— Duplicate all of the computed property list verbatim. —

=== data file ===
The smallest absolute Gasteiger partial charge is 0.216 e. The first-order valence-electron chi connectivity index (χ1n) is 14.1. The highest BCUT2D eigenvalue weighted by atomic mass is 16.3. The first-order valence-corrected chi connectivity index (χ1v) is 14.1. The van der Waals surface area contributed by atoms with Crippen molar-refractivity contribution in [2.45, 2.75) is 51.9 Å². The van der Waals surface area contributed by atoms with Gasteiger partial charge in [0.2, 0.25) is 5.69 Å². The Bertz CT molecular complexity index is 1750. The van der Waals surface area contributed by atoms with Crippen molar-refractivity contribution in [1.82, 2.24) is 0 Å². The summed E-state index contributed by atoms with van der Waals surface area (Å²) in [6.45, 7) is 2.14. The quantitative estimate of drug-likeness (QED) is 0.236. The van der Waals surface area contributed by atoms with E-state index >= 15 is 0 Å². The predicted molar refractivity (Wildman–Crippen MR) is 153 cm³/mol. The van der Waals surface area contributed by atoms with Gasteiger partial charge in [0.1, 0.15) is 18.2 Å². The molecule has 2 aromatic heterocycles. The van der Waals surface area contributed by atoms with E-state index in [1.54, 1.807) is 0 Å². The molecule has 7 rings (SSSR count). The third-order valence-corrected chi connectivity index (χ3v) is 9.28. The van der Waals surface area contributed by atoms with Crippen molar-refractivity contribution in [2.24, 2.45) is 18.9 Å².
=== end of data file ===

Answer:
The smallest absolute Gasteiger partial charge is 0.216 e. The first-order valence-electron chi connectivity index (χ1n) is 14.1. The highest BCUT2D eigenvalue weighted by atomic mass is 16.3. The first-order valence-corrected chi connectivity index (χ1v) is 14.1. The van der Waals surface area contributed by atoms with Crippen molar-refractivity contribution in [2.45, 2.75) is 51.9 Å². The van der Waals surface area contributed by atoms with Gasteiger partial charge in [0.2, 0.25) is 5.69 Å². The Bertz CT molecular complexity index is 1750. The van der Waals surface area contributed by atoms with Crippen molar-refractivity contribution in [1.82, 2.24) is 0 Å². The summed E-state index contributed by atoms with van der Waals surface area (Å²) in [6.45, 7) is 2.14. The quantitative estimate of drug-likeness (QED) is 0.236. The van der Waals surface area contributed by atoms with E-state index >= 15 is 0 Å². The predicted molar refractivity (Wildman–Crippen MR) is 153 cm³/mol. The van der Waals surface area contributed by atoms with Gasteiger partial charge in [0.1, 0.15) is 18.2 Å². The molecule has 2 aromatic heterocycles. The van der Waals surface area contributed by atoms with E-state index in [1.54, 1.807) is 0 Å². The molecule has 7 rings (SSSR count). The third-order valence-corrected chi connectivity index (χ3v) is 9.28. The van der Waals surface area contributed by atoms with Crippen molar-refractivity contribution in [2.24, 2.45) is 18.9 Å².